The plan to own a rental property might have been the right one at the time. But now you need to downsize and reclaim that living space you had moved out of and converted to a rental. A variety of life changes can result in the need to convert your rental property back into your primary residence. You have the right to make the home your dwelling at any given time as long as you do not have tenants in the home with a lease agreement. Occupying your rental home will result in some tax changes. It can also affect your taxes if you plan to sell the home in the future.
Taxes While Considered a Rental
Income you receive from the rental property for the year is considered taxable income and must be reported to the IRS on Schedule E. With a rental property, you can deduct certain expenses associated with renting the home. Repairs are tax deductible, however home improvements are not deductible. You can also deduct the home's depreciation only for the number of months the property is in use by the tenant.
Ownership Taxes and Deductions
When you begin occupying the home, you can deduct ownership expenses on the Schedule A form. Deductions you can claim include mortgage interest, mortgage insurance premiums and even property taxes. The expenses must be prorated for the time the home was not considered a rental property. If tenants are in your home for part of the year, you will need to complete both Schedule E and Schedule A sections.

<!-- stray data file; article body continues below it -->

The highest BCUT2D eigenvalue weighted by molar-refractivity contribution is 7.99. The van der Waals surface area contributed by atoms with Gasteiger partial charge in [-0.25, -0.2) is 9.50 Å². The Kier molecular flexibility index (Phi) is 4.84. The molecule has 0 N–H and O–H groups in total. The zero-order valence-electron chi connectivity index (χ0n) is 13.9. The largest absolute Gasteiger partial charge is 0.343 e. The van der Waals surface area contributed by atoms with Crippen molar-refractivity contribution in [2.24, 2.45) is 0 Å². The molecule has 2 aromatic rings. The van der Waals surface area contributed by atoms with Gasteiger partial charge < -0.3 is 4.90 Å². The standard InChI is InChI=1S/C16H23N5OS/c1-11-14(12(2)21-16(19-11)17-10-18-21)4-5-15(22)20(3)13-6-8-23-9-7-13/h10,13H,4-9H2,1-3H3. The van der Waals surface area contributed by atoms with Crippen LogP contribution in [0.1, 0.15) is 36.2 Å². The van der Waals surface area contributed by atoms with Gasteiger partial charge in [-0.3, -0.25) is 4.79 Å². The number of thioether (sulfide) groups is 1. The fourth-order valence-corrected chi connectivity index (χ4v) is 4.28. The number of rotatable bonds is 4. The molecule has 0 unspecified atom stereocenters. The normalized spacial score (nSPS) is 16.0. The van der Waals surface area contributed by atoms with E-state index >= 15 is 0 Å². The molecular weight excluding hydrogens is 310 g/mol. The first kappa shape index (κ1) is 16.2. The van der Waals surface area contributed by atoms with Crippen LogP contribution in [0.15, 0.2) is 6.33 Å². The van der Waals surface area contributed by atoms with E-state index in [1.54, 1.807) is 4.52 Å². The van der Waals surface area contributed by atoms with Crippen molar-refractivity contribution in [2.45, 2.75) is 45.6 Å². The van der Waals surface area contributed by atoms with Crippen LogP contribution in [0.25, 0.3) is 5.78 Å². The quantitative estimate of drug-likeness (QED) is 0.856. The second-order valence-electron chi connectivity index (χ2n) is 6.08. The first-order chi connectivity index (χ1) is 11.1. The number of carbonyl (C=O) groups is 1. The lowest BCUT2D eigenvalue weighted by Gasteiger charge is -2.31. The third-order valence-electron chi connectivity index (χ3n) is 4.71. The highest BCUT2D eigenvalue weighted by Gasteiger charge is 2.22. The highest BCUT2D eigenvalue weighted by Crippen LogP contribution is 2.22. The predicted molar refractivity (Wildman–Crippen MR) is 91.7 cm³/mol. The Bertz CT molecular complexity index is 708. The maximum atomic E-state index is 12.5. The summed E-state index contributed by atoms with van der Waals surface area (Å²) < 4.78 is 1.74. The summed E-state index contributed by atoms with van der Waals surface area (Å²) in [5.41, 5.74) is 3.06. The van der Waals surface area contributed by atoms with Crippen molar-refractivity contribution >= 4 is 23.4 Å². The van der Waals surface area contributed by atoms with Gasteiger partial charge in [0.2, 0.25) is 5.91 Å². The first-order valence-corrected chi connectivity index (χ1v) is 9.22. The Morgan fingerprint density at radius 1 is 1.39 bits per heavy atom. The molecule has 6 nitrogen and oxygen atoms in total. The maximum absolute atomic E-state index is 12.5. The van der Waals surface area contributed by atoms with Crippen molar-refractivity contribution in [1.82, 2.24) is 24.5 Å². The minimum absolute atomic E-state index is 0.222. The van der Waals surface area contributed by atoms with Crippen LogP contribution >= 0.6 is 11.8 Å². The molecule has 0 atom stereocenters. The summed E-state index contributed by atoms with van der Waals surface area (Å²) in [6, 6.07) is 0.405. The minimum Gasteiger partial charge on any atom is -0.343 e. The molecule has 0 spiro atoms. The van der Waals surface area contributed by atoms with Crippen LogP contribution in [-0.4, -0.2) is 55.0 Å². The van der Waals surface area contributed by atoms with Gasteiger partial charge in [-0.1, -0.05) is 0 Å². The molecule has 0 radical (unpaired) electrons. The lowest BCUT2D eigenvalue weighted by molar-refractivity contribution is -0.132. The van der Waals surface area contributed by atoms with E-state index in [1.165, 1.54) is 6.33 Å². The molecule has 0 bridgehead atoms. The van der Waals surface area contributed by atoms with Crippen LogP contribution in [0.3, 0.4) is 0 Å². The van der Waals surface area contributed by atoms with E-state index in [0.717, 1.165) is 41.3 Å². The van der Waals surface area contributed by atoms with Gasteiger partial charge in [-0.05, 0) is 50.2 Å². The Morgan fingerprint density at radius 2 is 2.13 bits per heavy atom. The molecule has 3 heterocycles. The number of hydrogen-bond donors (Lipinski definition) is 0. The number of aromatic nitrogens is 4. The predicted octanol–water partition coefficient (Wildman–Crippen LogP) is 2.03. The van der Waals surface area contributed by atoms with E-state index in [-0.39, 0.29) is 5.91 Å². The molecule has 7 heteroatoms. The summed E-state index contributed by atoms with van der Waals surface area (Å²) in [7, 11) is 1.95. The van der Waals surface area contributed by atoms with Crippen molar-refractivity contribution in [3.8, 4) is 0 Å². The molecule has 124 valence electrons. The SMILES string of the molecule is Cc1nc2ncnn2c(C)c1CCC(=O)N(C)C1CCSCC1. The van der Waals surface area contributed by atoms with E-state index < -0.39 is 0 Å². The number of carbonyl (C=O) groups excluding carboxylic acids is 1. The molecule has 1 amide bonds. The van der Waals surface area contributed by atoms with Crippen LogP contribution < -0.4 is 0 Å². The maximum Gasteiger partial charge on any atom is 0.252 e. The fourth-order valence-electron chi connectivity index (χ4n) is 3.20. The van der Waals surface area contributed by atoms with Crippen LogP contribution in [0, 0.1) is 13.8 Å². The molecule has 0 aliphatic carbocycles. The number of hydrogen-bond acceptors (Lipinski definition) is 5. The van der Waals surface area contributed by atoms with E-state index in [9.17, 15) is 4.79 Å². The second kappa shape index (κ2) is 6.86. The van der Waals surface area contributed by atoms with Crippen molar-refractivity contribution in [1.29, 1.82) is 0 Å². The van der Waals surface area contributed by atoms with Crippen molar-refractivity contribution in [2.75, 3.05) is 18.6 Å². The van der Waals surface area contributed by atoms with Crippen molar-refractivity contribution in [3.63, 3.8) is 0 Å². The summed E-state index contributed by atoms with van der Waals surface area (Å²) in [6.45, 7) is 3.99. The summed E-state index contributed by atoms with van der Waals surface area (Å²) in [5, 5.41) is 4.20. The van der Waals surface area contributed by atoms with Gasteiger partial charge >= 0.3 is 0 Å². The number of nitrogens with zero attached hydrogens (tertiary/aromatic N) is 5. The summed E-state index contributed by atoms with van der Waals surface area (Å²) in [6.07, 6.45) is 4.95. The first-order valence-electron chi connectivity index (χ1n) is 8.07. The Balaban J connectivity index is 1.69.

Homestead Tax Exemptions
Homestead exemptions remove a portion of your home's value from taxation, resulting in a lower property tax bill. Depending on when you decide to convert the home back into your dwelling, you may qualify for the deduction. Requirements may vary among states, but generally you must occupy the home as your primary residence at 12:01 a.m. on January 1 of each year you file.
Capital Gains Exclusion
The capital gains tax is a tax on the profit of a sale that exceeds the price you originally paid. If you were to sell the home in the future, you can avoid capital gains taxes by making the home your primary residence. Homeowners who live in their homes for at least 24 months in the consecutive five years before selling, can qualify for the personal residence exclusion.
Jeannine Mancini, a Florida native, has been writing business and personal finance articles since 2003. Her articles have been published in the Florida Today and Orlando Sentinel. She earned a Bachelor of Science in Interdisciplinary Studies from the University of Central Florida.